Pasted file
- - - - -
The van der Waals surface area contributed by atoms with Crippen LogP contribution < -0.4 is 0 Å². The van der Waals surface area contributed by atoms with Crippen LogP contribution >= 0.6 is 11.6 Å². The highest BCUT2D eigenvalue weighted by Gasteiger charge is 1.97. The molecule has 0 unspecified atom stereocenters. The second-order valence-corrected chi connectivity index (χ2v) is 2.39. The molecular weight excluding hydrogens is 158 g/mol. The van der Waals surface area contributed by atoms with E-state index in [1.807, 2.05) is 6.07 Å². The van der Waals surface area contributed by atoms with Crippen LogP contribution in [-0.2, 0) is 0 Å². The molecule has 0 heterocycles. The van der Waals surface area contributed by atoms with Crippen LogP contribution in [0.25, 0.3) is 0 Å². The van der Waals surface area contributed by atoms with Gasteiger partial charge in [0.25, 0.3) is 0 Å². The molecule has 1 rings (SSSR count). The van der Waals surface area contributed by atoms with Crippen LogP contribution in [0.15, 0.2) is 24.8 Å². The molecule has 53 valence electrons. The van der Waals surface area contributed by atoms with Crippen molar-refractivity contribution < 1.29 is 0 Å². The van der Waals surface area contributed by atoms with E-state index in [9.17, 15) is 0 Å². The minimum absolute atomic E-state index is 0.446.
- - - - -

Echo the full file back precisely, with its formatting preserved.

The van der Waals surface area contributed by atoms with Crippen LogP contribution < -0.4 is 0 Å². The van der Waals surface area contributed by atoms with Crippen LogP contribution >= 0.6 is 11.6 Å². The highest BCUT2D eigenvalue weighted by Gasteiger charge is 1.97. The molecule has 0 unspecified atom stereocenters. The second-order valence-corrected chi connectivity index (χ2v) is 2.39. The molecular weight excluding hydrogens is 158 g/mol. The van der Waals surface area contributed by atoms with E-state index in [1.807, 2.05) is 6.07 Å². The van der Waals surface area contributed by atoms with Crippen LogP contribution in [-0.2, 0) is 0 Å². The molecule has 0 heterocycles. The van der Waals surface area contributed by atoms with Crippen LogP contribution in [0.25, 0.3) is 0 Å². The van der Waals surface area contributed by atoms with Gasteiger partial charge in [0.25, 0.3) is 0 Å². The molecule has 1 rings (SSSR count). The van der Waals surface area contributed by atoms with Crippen LogP contribution in [0.15, 0.2) is 24.8 Å². The molecule has 53 valence electrons. The van der Waals surface area contributed by atoms with Crippen molar-refractivity contribution < 1.29 is 0 Å². The van der Waals surface area contributed by atoms with E-state index in [9.17, 15) is 0 Å². The minimum absolute atomic E-state index is 0.446.